The head of World Rugby says there is “no question of closing out” Pacific Island teams from a proposed new world league.
In an interview at the weekend, World Rugby chief executive Brett Gosper, said Pacific Island teams would not be excluded but would be judged by on-field success alone.
“Participation would be merit-based, based on rankings at an agreed time,” he told Agence France Presse (AFP).
“There is no question of closing out the Pacific Islands as we would be adding two more emerging unions to the top table whilst financing a second tier competition with all the benefits that would bring to the players.”
The story broke last week that Fiji, Tonga and Samoa could be excluded from a new world format but a dozen sides from the European Six Nations, the Rugby Championship of New Zealand, Australia, South Africa and Argentina, as well as Japan and the USA would participate.
The reported plan ruled out promotion and relegation for at least 10 seasons, meaning the Pacific Islands’ countries as well as other rising nations such as Georgia, would have no chance to win a place later.
In a further statement, World Rugby chairman Bill Beaumont said: “Contrary to reports, no decisions have been made. This is an ongoing and complex process with multiple stakeholders, some with differing views.
“Only by working together in the interests of the global game can we achieve something truly impactful in this important area for rugby’s future global growth. I look forward to a constructive debate with my colleagues and productive outcomes.”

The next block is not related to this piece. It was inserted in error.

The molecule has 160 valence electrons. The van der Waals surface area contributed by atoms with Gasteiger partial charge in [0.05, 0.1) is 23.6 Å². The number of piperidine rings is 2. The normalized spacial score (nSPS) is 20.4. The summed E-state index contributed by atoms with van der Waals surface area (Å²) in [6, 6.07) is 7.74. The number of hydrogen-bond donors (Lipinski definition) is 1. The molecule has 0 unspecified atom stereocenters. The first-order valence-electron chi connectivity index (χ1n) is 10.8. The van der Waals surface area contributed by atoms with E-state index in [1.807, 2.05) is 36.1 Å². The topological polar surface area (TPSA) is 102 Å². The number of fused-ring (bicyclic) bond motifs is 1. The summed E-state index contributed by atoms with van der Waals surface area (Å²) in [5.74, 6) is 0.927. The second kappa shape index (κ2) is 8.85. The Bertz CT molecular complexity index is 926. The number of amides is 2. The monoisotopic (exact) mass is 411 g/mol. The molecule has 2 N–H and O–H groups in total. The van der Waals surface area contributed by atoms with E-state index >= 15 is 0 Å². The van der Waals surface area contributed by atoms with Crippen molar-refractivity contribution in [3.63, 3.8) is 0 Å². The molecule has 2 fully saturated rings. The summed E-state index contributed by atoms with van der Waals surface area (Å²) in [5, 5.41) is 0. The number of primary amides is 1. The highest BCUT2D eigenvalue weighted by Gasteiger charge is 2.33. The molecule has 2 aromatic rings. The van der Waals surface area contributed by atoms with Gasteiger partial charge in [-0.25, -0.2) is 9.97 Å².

Beaumont has called an urgent meeting of rugby bosses in Dublin on 14 March, including officials from Fiji to discuss the new league.
Earlier, Gosper made a series of tweets to try to defuse some of the criticism of the league, saying that player welfare was a concern.
“For instance, there was talk of playing five weeks in a row in November, but earlier this week we were talking about a fallow period when 10 of the 12 teams would stop playing.
“In terms of the impact on players, at the moment test teams play an average of 12 games a year, this format would have them playing 11 matches a year and only extra matches if they reach the semifinals and the final.”
He also said British and Irish Lions tours, held every four years, would not be affected and he believed the four yearly Rugby World Cup would be improved.
“Lions tours would not be affected as we plan for a lighter programme in those years; the spotlight would be firmly on the Lions.”
“Analysis confirms a more competitive international game, and therefore Rugby World Cup, would heighten the possibility of expanding the tournament to 24 teams.
“It certainly would not erode the special and unique atmosphere of a Rugby World Cup and it could also act as a qualification vehicle.”
(Source:Radio New Zealand)